5 Best Practices for Creating Accessible Surveys

SurveyGizmo has always been one of the most accessible survey tools out there, and we’re continuing to build on that.

But the tool you use to build it can’t make your survey accessible. There are certain best practices you’ll want to follow in order to make sure your survey will reach and appeal to your entire audience.

Our survey expert Robb Novak recently led a discussion on this topic, and shared quite a few great tips. Follow these five tried-and-true best practices, and you can be confident that everyone in your audience will be able to take your survey.

Avoid Javascript-based Survey Questions

There are a lot of issues that make javascript-based question types inaccessible. For starters, they don’t work well with screen reader software – a big no-no if you’re looking to create an accessible survey.

Additionally, they don’t work well with iOS and mobile devices – given the prevalence of mobile, this means that you’ll limit the access of a large portion of your target sample.

The question types you’ll want to avoid are:

  • Star Ranking Questions
  • Image Choice Questions (in some circumstances)
  • Drag and Drop Ranking Questions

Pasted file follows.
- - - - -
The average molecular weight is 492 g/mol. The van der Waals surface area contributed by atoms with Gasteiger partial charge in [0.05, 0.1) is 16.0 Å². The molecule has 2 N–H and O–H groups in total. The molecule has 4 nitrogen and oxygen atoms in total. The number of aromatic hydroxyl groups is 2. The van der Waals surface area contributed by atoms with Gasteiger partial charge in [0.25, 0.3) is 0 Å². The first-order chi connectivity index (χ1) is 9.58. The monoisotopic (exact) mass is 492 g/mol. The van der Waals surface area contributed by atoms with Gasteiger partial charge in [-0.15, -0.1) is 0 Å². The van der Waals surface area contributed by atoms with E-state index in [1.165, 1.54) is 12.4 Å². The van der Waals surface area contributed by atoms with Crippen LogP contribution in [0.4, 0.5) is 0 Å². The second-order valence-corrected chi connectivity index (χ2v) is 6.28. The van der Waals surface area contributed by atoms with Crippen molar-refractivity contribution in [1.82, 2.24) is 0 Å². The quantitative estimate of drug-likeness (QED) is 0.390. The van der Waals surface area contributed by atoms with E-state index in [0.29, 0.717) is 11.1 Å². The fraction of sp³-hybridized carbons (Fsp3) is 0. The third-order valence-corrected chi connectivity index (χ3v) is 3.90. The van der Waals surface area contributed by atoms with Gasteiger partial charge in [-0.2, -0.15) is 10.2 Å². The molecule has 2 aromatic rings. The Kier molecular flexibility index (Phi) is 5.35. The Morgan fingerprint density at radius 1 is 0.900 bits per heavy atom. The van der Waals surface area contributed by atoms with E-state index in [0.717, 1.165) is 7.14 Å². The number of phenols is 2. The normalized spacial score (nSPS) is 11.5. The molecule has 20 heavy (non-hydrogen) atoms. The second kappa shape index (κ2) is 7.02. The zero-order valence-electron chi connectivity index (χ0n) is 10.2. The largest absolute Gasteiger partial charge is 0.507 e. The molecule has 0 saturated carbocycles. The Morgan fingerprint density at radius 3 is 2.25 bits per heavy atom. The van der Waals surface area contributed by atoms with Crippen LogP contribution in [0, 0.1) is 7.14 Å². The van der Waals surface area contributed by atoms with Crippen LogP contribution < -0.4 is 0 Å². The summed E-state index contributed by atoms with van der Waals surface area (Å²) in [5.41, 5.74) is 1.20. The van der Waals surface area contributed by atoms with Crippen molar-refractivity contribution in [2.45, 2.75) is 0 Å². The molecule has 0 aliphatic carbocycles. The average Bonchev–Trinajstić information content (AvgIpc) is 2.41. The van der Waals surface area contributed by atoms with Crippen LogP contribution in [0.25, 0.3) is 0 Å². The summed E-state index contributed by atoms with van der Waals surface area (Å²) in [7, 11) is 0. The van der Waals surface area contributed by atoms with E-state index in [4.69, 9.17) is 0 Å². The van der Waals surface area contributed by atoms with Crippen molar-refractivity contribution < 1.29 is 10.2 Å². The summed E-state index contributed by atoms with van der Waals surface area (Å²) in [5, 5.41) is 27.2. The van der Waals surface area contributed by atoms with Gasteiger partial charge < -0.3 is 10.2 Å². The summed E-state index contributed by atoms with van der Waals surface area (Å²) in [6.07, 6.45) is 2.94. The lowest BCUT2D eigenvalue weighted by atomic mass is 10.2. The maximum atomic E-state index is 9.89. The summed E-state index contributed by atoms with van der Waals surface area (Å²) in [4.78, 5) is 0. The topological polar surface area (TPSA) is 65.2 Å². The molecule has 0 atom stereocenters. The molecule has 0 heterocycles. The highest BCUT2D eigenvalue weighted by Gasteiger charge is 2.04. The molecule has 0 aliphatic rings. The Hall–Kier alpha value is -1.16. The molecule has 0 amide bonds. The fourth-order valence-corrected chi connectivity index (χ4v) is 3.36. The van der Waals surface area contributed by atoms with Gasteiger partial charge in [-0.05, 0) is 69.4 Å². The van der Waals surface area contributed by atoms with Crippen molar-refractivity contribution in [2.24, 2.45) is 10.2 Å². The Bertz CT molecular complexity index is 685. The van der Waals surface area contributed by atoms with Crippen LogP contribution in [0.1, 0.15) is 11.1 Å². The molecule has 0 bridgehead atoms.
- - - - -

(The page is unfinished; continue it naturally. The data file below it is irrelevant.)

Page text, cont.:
• Custom Table Questions
  • Several Marketplace Survey Questions

You’ll also want to avoid hidden question types, since screen readers have a hard time telling the difference between live questions and those hidden in the background.

Choose a Survey Theme with Good Contrast

Subtle tones may appeal to your aesthetic sense, but to many people with vision impairment, they can make it so that the type or other survey elements are difficult to see.

Add Alt Text to Your Images

Alternative text (“alt text”) is the meta data that describes an image to a screen reader. When choosing an image from the Image Library, you can use the settings to include descriptive alt text so that visually-impaired survey respondents can get the best experience from your survey.

Pay Attention to Font Sizes

Again, the typeface that looks best to you may be difficult to read to someone who’s visually-impaired. For that reason, be sure to choose a simple font for your online surveys.

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Helvetica or other sans serif fonts are often more well-defined and easier to read than Times New Roman and other serif fonts. And, even more importantly, be sure that the font size is large enough to be read comfortably.

Use accessibility tools to check your survey

When you’re preparing to publish your survey, SurveyGizmo’s built-in diagnostics will alert you whether you’ve included anything that is incompatible with accessibility standards. This is basic analysis, but will check against most common problems.

For more in-depth accessibility analysis, there are a number of accessibility tools that will evaluate your survey and score its level of accessibility against best practices. Here are a few we recommend:


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